1 [keyd]
a juniper, Juniperus oxycedrus, of the Mediterranean area, whose wood on destructive distillation yields an oily liquid (oil of cade) used in treating skin diseases.
Compare juniper tar.

1565–75; < Middle French < Provençal; akin to Late Latin catanum; perhaps originally a plant name in a substratum language of the Alps and Pyrenees Unabridged


2 [keyd]
Eastern New England and British. (of the young of animals) abandoned or left by the mother and raised by humans: a cade lamb.

1425–75; late Middle English cad(e), of obscure origin


Jack, died 1450, English rebel during the reign of Henry VI, based in Kent.


a combining form extracted from cavalcade, used with the meaning “procession” in the formation of compound words: motorcade; tractorcade. Unabridged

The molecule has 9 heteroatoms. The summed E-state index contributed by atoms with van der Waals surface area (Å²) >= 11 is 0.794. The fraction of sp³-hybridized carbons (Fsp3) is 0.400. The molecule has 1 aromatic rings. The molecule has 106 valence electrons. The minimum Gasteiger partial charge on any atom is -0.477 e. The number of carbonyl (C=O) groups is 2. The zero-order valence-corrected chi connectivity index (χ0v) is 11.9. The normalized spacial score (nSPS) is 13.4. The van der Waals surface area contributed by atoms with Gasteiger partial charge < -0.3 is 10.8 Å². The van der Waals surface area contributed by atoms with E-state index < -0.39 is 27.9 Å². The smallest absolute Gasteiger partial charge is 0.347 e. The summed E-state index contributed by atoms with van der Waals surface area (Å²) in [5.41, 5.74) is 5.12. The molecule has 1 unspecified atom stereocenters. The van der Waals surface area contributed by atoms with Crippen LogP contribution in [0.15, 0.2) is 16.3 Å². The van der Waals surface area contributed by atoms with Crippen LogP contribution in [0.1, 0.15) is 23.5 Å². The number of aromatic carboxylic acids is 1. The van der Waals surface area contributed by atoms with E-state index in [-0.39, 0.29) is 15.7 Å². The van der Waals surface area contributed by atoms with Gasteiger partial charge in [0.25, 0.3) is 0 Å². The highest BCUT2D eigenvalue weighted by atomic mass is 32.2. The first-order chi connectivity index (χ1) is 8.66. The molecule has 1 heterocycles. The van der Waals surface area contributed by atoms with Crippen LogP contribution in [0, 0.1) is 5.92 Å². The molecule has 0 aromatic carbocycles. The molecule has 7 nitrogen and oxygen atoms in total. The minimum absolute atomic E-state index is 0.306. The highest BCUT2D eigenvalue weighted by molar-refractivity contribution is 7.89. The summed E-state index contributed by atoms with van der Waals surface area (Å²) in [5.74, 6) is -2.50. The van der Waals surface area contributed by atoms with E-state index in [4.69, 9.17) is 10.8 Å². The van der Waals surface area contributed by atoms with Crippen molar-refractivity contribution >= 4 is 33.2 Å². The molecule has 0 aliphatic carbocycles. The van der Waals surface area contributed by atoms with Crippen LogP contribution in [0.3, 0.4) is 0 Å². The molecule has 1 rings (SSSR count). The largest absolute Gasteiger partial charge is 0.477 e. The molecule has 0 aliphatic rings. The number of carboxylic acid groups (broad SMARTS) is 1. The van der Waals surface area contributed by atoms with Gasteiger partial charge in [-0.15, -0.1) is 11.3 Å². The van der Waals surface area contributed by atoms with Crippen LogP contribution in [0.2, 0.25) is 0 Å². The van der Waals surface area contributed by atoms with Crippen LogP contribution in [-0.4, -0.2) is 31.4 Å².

Based on the Random House Dictionary, © Random House, Inc. 2014.
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World English Dictionary
cade1 (keɪd)
a juniper tree, Juniperus oxycedrus of the Mediterranean region, the wood of which yields an oily brown liquid (oil of cade) used to treat skin ailments
[C16: via Old French from Old Provençal, from Medieval Latin catanus]

cade2 (keɪd)
(of a young animal) left by its mother and reared by humans, usually as a pet
[C15: of unknown origin]

Cade (keɪd)
Jack. died 1450, English leader of the Kentish rebellion against the misgovernment of Henry VI (1450)

n combining form
indicating a procession of a specified kind: motorcade
[abstracted from cavalcade]

Collins English Dictionary - Complete & Unabridged 10th Edition
2009 © William Collins Sons & Co. Ltd. 1979, 1986 © HarperCollins
Publishers 1998, 2000, 2003, 2005, 2006, 2007, 2009
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Word Origin & History

"pet, tame," mid-15c., used in reference to young animals abandoned by their mothers and brought up by hand; of unknown origin.
Online Etymology Dictionary, © 2010 Douglas Harper
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